The Power of Long-Term Bitcoin HODLing: Understanding Your Investment

In the realm of cryptocurrency, when you invest in Bitcoin, what are you really acquiring? It's not a physical object, a piece of paper, or even a certificate. When you invest in Bitcoin, you're gaining the ability to move digital codes from one address to another on a decentralized public ledger, all thanks to a private key. And if you hold onto these codes for an extended period, you earn the esteemed title of a "long-term holder."


The Power of Long-Term Bitcoin HODLing: Understanding Your Investment
The Power of Long-Term Bitcoin HODLing: Understanding Your Investment

Understanding Bitcoin's Value

But how do you determine the worth of these codes? You can't weigh them, measure them, or count them. Instead, you assess their value by examining the current price of Bitcoin in US dollars on major exchanges and multiplying it by the quantity of codes you possess. For example, if you own 3 bitcoins, and the current price is $30,000 per bitcoin, your assets amount to $90,000. Not too shabby!

So, who sets this price? Is it the government, the central bank, or Bitcoin's creator? In reality, none of them do. The price of Bitcoin is dictated by the simple forces of supply and demand. This means the value of your codes is contingent on what people are willing to pay for them at any given moment, and that can change significantly from one day to the next, or even within a minute.

The Influence of Hodlers

Now, what if you decide to sell your codes one day, and there's simply no one willing to pay a dime for them? In that scenario, you're left with some aesthetically pleasing but ultimately worthless codes. This signifies that the gains or losses you see on your screen are merely potential; they're not realized until you actually sell your codes.

But what does it mean to be a Bitcoin HODLer? Is it a lifestyle, a philosophy, or an investment strategy? According to Glassnode, a cryptocurrency data analytics firm, there's an increasing number of individuals identifying as HODLers, people who keep their bitcoins for the long term without selling them.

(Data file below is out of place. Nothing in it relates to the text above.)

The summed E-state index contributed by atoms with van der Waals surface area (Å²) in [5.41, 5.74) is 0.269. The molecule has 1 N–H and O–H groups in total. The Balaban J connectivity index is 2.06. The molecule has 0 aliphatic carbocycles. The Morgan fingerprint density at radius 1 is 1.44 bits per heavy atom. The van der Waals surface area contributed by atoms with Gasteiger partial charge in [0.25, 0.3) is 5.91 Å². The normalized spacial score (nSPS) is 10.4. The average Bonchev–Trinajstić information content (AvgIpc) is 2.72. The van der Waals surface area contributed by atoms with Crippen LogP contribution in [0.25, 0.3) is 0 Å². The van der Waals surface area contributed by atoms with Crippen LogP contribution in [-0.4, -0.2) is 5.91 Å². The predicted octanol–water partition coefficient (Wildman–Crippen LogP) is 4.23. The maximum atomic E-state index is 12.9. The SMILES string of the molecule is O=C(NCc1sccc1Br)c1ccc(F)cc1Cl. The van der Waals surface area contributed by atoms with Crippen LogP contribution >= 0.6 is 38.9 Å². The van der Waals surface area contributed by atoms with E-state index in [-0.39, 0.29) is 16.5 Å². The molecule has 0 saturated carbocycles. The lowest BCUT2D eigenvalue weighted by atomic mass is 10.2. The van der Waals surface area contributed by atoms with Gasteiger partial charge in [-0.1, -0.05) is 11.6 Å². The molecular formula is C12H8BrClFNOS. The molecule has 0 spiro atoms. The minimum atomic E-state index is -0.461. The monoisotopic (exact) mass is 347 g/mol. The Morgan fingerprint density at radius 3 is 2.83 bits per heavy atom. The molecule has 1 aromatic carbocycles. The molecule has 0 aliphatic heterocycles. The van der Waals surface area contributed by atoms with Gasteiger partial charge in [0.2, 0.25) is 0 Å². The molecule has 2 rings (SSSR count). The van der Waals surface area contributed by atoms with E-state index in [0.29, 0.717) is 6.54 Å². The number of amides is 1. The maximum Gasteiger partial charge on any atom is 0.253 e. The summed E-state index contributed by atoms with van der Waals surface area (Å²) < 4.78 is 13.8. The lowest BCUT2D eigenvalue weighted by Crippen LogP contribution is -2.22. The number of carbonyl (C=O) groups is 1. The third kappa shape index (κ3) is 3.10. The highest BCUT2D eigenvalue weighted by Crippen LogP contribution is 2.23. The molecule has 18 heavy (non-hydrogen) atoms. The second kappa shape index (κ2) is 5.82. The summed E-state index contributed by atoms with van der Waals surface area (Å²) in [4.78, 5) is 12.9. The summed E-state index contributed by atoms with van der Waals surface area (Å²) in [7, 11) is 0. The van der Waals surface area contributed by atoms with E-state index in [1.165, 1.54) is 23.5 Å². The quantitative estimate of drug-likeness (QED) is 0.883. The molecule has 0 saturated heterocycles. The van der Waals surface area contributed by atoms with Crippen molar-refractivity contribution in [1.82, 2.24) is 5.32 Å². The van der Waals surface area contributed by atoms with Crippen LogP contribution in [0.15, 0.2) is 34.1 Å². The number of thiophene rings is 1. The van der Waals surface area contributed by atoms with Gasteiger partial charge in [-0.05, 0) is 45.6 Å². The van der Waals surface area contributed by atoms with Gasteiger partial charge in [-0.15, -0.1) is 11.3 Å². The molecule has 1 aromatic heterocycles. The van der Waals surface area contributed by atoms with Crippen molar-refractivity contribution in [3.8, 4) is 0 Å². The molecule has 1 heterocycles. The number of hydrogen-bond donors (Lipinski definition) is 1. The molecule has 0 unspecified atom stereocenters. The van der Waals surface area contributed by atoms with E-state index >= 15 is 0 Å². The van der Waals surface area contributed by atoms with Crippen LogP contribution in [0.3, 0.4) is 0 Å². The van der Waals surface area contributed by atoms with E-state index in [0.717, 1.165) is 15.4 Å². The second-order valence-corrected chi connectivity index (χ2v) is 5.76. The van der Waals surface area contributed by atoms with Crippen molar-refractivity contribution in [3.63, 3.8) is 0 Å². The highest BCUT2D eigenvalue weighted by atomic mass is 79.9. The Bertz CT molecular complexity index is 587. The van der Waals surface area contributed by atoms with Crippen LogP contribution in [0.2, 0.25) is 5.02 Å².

Glassnode's data reveals that more than 76% of the available BTC supply is held in long-term storage. This means that HODLers have more control over the market than ever before in Bitcoin's history. This has intriguing implications for the cryptocurrency's price and scarcity.

Charles Edwards, the founder of Capriole Investments, a quantitative Bitcoin and digital assets investment fund, highlighted on October 18th that this record surpasses what was established in 2015. He added, "Less liquid supply means the same people bidding on fewer coins. You do the math."

Edwards is referring to the law of supply and demand, which states that when the supply of a commodity decreases, and demand remains stable or increases, prices rise. This could very well be the case for Bitcoin if HODLers continue accumulating and refraining from selling their coins.

The Impact of Bitcoin Halving

Furthermore, Edwards pointed out that the demand for Bitcoin has increased substantially since 2015, which should exert additional upward pressure on prices during this cycle. He also emphasized that Bitcoin's supply has never been this constrained right before a halving event.

The halving occurs approximately every four years and reduces the block reward miners receive for validating transactions on the Bitcoin network by half. This results in fewer new bitcoins in circulation and increased scarcity.